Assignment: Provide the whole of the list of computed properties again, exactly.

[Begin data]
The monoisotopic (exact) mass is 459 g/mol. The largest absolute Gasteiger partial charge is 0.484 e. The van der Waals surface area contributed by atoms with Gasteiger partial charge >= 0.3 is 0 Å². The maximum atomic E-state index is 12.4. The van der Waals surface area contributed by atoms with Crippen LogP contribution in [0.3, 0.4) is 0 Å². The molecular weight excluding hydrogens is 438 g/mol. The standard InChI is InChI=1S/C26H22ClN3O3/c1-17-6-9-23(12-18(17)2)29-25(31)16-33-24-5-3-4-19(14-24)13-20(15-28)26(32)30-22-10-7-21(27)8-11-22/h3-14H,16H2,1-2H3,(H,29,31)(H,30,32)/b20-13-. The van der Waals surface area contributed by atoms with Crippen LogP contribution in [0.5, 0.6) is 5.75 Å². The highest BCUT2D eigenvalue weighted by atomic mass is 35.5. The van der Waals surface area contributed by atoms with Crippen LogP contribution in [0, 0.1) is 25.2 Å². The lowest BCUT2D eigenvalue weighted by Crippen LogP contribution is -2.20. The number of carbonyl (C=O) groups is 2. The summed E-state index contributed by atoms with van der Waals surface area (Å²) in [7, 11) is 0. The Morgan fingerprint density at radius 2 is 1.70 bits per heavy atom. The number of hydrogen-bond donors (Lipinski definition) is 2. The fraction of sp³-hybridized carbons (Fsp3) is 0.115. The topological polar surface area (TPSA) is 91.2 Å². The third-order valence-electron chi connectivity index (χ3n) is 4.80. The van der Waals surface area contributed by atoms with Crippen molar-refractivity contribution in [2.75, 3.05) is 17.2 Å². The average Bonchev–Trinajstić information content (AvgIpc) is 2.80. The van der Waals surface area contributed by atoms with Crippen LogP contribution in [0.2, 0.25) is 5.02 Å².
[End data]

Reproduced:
The monoisotopic (exact) mass is 459 g/mol. The largest absolute Gasteiger partial charge is 0.484 e. The van der Waals surface area contributed by atoms with Gasteiger partial charge >= 0.3 is 0 Å². The maximum atomic E-state index is 12.4. The van der Waals surface area contributed by atoms with Crippen LogP contribution in [0.3, 0.4) is 0 Å². The molecular weight excluding hydrogens is 438 g/mol. The standard InChI is InChI=1S/C26H22ClN3O3/c1-17-6-9-23(12-18(17)2)29-25(31)16-33-24-5-3-4-19(14-24)13-20(15-28)26(32)30-22-10-7-21(27)8-11-22/h3-14H,16H2,1-2H3,(H,29,31)(H,30,32)/b20-13-. The van der Waals surface area contributed by atoms with Crippen LogP contribution in [0.5, 0.6) is 5.75 Å². The highest BCUT2D eigenvalue weighted by atomic mass is 35.5. The van der Waals surface area contributed by atoms with Crippen LogP contribution in [0, 0.1) is 25.2 Å². The lowest BCUT2D eigenvalue weighted by Crippen LogP contribution is -2.20. The number of carbonyl (C=O) groups is 2. The summed E-state index contributed by atoms with van der Waals surface area (Å²) in [7, 11) is 0. The Morgan fingerprint density at radius 2 is 1.70 bits per heavy atom. The number of hydrogen-bond donors (Lipinski definition) is 2. The fraction of sp³-hybridized carbons (Fsp3) is 0.115. The topological polar surface area (TPSA) is 91.2 Å². The third-order valence-electron chi connectivity index (χ3n) is 4.80. The van der Waals surface area contributed by atoms with Crippen molar-refractivity contribution in [2.75, 3.05) is 17.2 Å². The average Bonchev–Trinajstić information content (AvgIpc) is 2.80. The van der Waals surface area contributed by atoms with Crippen LogP contribution in [0.2, 0.25) is 5.02 Å².